INDIANAPOLIS – The uncertainty of the school year ahead has many teachers making the tough decision to retire early, leaving schools with the task to fill those gaps.
Education experts believe this could result in a staffing challenge.
“With all of the uncertainty with the virus, just decided, ‘Hey, I can’t deal with this,’” said Steve Wilson.
After 31 years of teaching Spanish, the pandemic led Wilson to retire.
“I guess my horizon was to teach three or four more years.”
Not knowing what the year would look like was the hardest part for Wilson.
“I do know the stress of doing this, it is emotionally really draining for the teachers,” he added.
“They want to be with their students, they want to continue to build those relationships with those students,” said Trish Whitcomb, executive director of the Indiana Retired Teachers Association (IRTA).
“It’s very hard for someone who has spent a career working with students and seeing them mature–seeing them achieve–to step away from all of that.”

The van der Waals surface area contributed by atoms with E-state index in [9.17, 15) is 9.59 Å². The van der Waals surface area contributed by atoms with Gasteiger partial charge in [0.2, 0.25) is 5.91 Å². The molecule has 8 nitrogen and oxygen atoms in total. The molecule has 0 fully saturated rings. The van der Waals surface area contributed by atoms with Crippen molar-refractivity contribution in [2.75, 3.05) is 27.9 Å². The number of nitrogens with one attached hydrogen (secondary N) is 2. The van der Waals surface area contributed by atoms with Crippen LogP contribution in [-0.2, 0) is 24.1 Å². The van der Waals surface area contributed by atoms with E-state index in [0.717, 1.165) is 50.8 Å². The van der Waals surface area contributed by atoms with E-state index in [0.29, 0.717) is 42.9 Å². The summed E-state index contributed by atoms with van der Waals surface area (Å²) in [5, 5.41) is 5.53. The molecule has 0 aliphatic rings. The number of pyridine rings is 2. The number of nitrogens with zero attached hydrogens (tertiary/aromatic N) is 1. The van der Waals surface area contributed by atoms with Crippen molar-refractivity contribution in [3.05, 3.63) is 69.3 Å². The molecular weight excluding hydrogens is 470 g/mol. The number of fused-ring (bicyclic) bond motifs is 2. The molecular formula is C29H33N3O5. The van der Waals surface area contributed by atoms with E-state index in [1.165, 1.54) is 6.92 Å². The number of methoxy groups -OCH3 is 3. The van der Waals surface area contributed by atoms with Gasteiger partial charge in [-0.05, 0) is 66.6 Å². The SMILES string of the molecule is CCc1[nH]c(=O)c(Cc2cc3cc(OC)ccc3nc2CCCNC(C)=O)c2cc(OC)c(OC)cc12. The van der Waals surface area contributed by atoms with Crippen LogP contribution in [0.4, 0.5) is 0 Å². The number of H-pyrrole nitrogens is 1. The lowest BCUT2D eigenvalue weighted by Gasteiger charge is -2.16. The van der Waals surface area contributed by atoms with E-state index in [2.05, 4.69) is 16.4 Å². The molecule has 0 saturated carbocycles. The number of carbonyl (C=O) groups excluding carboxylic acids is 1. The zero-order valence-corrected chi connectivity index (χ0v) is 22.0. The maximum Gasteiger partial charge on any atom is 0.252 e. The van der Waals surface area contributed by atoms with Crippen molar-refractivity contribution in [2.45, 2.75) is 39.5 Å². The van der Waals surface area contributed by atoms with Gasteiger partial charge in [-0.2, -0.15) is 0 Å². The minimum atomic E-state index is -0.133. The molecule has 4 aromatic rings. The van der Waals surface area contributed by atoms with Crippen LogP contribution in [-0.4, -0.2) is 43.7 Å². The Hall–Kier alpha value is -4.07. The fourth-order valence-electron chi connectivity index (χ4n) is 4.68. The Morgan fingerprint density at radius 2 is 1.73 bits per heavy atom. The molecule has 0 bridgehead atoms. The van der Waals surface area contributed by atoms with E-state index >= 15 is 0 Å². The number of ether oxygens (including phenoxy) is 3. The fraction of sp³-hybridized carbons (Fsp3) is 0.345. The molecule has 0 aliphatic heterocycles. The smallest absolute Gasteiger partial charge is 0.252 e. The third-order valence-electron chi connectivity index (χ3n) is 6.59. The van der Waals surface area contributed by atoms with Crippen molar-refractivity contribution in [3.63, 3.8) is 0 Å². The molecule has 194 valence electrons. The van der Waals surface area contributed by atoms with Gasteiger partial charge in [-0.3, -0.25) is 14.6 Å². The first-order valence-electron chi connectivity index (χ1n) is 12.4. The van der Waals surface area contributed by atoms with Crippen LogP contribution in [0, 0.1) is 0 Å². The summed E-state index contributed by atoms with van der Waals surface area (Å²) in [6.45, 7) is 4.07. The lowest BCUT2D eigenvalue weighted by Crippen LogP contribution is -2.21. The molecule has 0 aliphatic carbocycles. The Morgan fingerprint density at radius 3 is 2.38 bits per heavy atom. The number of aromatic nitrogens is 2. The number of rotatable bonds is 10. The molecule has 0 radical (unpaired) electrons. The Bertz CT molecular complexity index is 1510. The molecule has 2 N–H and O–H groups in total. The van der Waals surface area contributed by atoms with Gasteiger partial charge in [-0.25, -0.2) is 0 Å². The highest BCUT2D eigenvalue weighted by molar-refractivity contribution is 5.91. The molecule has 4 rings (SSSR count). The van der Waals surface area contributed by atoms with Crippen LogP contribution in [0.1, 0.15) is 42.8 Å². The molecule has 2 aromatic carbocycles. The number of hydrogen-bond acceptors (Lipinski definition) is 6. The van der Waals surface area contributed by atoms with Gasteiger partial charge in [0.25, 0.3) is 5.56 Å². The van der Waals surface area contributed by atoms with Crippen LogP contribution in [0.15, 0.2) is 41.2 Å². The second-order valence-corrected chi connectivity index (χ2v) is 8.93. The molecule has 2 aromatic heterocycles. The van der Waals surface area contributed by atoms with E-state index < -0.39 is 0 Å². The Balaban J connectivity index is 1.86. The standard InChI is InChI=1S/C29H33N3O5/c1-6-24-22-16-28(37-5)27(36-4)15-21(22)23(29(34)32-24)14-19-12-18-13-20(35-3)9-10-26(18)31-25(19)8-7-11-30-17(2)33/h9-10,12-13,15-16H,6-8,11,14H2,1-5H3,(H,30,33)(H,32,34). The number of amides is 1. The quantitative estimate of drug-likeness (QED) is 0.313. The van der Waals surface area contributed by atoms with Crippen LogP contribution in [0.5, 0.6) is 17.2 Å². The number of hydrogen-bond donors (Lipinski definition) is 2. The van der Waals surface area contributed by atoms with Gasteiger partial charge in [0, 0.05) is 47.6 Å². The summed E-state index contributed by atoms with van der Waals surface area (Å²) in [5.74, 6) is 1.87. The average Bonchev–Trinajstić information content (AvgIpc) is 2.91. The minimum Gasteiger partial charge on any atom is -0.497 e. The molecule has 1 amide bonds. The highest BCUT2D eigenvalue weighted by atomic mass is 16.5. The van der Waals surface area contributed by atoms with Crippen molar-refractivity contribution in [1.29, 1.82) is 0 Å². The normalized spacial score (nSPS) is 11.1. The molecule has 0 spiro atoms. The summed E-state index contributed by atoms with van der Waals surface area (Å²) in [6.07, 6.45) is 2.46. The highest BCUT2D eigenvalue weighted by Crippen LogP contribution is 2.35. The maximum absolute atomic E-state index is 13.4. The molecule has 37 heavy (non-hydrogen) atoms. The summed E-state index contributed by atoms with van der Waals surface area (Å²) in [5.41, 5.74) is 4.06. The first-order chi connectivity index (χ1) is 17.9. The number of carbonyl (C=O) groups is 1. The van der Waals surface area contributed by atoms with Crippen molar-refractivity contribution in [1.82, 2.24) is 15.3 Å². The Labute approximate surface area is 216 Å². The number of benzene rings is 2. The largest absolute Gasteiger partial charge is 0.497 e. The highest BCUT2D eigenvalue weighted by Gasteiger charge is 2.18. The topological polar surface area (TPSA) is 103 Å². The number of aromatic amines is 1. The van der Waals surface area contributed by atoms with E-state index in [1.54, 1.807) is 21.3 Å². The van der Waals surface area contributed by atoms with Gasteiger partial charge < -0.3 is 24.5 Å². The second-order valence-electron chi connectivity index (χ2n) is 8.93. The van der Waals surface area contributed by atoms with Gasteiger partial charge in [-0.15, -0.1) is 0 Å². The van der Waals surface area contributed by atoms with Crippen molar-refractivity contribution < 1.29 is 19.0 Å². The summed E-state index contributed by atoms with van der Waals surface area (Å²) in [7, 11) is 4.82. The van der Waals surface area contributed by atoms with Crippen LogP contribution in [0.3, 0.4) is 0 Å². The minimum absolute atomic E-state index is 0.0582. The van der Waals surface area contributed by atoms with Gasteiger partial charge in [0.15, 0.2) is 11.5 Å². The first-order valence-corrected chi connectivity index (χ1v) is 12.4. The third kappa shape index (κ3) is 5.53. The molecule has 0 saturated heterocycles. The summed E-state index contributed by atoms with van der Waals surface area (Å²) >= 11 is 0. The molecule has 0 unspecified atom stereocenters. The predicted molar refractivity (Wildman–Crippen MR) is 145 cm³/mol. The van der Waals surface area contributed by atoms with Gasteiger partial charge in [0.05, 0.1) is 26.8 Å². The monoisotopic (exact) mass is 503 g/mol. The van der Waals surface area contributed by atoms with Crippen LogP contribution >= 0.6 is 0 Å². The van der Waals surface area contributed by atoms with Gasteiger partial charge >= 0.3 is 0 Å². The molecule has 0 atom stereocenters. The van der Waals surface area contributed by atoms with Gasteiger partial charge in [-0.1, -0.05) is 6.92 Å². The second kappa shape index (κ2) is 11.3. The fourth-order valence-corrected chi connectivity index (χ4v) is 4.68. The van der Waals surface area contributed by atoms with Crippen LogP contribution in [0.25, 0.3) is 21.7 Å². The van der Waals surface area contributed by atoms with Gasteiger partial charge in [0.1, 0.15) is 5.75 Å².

She’s heard from educators who aren’t sure what their future holds–whether because of e-learning challenges or health concerns.
“The Pew Charitable Trust had a national survey of educators 55 and over and one in five of them said they will not be returning to the classroom,” Whitcomb said.
The IRTA sent a survey to superintendents across Indiana to see how many teachers are retiring this year; Whitcomb expects the number to be high.
“We haven’t gotten the results back yet and i think part of that is because educators have been waiting to see what’s their school’s reentry plan,” said Whitcomb.
That leads to another issue: the need for substitute teachers who often are retired teachers. Whitcomb thinks it’s highly unlikely those retirees will go back.
“Last year, before any of this started the department of education issued a record number of emergency teacher permits or licenses and I don’t know what that looks like this year. I don’t think anybody does yet,” said Whitcomb.
Although Wilson may not be teaching anymore, his support for his kids will never fade.
“I stand in solidarity with my colleagues who are going back, I am here to support them however I can,” said Wilson, “Help the kids, period.”
This is a statewide problem. At Hamilton Southeastern Schools, for example, more than 140 certified and non-certified staff have expressed concerns related to COVID-19. The district has decided to go virtual until at least Labor Day.
Whitcomb believes the Gov. Eric Holcomb’s mask mandate will help comfort returning teachers.